Species splitting increases estimates of evolutionary history at risk

Abstract : Changes in species concepts and the rapid advances in DNA-based taxonomy and phylogeny of the past decades have led to increasing splits of single species into several new species. The consequences of such splits include the delineation of post-split species that may have restricted ranges and potentially increased extinction risks. Species splitting also leads to a re-evaluation of phylogenetic trees, with post-split trees having more species, but species that are less evolutionarily distinctive compared to pre-split trees. Such changes in extinction risks and distinctiveness may influence strategies for the conservation of phylogenetic diversity (PD). In this study, we evaluated the effect of splitting a species into two sister species on two widely used measures to evaluate PD at risk: (i) the expected loss of phylogenetic diversity associated with a set of species and, (ii) for each species, the gain in the expected phylogenetic diversity if the species is saved from extinction. We developed theoretical predictions and then explored these in a real-world case study of species splitting in the Rhinocerotidae family. Species splitting increases both of our measures related to PD at risk, implying underestimation of PD at risk when valid species splitting is not recognised. This bias may lead to suboptimal conservation decisions: the subset of species or sites given priority for conservation may be different from the subset that actually deserves priority conservation attention. We discuss how our findings can be applied to more complex studies and the perspectives this highlights for accommodating new taxonomic knowledge in conservation strategies.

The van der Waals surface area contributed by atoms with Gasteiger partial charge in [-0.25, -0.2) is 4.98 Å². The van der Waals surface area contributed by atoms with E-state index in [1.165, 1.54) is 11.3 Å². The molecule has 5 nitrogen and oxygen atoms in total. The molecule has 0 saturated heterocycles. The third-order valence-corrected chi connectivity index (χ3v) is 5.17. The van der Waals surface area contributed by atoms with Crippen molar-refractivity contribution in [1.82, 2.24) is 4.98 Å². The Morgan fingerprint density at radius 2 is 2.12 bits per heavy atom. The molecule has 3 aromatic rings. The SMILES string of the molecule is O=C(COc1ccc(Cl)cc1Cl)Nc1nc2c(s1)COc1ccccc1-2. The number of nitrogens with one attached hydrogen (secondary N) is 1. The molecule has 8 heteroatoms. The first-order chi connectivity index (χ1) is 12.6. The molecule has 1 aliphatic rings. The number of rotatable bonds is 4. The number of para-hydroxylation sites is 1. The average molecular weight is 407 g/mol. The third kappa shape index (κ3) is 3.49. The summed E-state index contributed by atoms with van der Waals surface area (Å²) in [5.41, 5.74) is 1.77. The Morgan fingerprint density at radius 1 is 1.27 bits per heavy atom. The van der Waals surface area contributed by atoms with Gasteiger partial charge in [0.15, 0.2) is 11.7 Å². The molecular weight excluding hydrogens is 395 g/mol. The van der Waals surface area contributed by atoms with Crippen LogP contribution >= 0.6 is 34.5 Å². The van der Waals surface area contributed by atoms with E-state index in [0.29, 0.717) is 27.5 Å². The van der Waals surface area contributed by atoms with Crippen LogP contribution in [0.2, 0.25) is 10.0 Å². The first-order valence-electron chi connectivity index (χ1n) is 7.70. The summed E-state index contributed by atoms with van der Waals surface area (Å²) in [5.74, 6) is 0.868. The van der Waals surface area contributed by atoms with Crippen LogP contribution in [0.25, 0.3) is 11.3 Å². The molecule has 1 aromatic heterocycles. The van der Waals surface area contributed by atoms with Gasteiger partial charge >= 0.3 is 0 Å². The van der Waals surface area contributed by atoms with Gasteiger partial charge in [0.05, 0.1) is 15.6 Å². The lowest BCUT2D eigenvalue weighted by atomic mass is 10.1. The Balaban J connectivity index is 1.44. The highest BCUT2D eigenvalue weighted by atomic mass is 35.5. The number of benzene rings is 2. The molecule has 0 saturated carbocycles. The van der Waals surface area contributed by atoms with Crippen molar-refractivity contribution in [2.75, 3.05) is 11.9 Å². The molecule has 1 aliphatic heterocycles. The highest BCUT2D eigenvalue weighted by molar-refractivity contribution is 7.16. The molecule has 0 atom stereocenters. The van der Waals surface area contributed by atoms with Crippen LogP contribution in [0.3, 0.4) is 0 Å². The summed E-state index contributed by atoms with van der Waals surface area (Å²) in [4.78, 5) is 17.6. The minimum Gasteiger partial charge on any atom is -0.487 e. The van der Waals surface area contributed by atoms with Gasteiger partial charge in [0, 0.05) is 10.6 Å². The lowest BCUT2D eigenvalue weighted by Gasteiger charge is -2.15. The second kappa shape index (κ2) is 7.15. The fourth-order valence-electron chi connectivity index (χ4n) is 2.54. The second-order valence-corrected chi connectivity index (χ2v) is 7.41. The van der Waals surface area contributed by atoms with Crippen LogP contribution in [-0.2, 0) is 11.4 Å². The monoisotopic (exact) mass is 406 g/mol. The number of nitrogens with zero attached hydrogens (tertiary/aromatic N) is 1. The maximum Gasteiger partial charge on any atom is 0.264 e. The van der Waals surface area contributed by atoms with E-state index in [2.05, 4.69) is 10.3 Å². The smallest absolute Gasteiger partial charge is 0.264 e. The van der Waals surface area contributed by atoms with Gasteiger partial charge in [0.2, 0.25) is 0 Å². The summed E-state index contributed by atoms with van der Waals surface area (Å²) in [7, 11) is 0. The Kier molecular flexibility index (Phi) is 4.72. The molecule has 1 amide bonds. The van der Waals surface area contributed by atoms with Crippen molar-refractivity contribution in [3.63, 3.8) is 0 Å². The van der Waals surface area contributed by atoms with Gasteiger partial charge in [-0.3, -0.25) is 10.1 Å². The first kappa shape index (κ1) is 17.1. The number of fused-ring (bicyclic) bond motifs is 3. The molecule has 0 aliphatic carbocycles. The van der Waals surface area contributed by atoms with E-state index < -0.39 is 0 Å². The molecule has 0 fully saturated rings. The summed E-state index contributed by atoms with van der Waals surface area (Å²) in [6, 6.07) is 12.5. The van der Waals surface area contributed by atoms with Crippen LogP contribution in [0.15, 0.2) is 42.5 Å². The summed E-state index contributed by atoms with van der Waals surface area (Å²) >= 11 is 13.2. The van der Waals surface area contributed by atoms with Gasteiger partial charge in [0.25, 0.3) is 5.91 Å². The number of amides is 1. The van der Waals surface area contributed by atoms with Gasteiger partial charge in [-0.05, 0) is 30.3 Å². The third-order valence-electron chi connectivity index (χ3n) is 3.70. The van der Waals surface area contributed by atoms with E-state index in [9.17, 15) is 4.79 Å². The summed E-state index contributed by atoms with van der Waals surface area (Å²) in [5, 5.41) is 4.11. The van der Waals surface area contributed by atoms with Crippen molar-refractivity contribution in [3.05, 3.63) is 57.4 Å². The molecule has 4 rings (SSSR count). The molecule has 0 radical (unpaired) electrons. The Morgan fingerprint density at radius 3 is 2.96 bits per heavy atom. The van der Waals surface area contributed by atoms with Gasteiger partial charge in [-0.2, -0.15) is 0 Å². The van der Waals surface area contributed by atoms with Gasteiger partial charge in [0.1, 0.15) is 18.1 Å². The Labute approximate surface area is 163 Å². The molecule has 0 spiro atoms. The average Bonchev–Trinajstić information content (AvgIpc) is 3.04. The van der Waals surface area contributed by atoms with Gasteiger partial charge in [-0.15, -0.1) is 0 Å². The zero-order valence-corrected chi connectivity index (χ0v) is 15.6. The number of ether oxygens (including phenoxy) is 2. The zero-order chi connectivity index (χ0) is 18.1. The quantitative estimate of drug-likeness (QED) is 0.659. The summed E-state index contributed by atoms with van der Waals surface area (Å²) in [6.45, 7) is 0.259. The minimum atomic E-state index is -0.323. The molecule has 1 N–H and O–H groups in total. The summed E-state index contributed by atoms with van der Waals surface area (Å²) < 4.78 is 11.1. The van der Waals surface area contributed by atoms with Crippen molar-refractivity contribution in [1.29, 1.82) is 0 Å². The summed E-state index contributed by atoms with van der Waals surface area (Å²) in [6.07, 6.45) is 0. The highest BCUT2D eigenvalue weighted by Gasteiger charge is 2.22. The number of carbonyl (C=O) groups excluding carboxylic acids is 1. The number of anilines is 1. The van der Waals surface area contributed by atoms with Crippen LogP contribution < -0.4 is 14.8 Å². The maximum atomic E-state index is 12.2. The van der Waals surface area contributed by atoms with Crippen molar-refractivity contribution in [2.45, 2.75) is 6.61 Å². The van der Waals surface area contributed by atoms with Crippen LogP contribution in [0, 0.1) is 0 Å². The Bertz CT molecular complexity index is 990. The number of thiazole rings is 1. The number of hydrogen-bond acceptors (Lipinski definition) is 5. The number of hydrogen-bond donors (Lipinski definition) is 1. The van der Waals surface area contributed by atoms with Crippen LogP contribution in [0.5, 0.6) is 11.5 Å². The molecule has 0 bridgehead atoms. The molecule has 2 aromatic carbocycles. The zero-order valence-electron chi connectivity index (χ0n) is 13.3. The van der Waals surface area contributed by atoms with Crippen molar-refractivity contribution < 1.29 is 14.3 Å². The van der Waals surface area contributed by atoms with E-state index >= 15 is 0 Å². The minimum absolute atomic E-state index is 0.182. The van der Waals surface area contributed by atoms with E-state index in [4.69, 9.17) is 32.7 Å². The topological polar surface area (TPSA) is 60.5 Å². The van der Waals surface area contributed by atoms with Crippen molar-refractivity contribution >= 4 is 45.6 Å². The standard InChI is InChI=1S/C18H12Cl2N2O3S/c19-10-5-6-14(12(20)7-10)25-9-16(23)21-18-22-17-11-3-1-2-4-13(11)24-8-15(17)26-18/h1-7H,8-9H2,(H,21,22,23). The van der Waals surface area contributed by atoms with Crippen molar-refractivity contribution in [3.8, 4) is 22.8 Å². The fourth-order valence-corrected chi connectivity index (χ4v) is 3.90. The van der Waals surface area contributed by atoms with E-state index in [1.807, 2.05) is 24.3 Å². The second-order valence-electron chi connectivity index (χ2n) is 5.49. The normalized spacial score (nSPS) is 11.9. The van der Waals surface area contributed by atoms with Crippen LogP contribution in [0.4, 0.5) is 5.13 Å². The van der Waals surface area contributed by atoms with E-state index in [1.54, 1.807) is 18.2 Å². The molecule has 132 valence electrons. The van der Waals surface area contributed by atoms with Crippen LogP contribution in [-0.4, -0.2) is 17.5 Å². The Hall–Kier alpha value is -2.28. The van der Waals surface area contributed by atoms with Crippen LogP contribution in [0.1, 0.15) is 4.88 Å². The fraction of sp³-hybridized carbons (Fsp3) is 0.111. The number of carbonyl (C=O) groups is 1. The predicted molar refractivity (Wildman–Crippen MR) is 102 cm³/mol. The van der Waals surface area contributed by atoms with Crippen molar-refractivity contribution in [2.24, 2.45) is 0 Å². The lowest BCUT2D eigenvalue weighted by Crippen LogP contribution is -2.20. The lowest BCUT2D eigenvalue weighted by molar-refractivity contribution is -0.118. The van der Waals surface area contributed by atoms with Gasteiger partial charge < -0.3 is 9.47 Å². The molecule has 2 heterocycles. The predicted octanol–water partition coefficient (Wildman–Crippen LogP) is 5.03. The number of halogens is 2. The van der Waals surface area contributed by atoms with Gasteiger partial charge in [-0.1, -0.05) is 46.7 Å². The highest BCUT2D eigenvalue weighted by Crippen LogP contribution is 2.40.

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Marine Robuchon, Daniel Faith, Romain Julliard, Boris Leroy, Roseli Pellens, et al.. Species splitting increases estimates of evolutionary history at risk. Biological Conservation, Elsevier, 2019, 235, pp.27-35. ⟨10.1016/j.biocon.2019.03.041⟩. ⟨hal-02183563⟩



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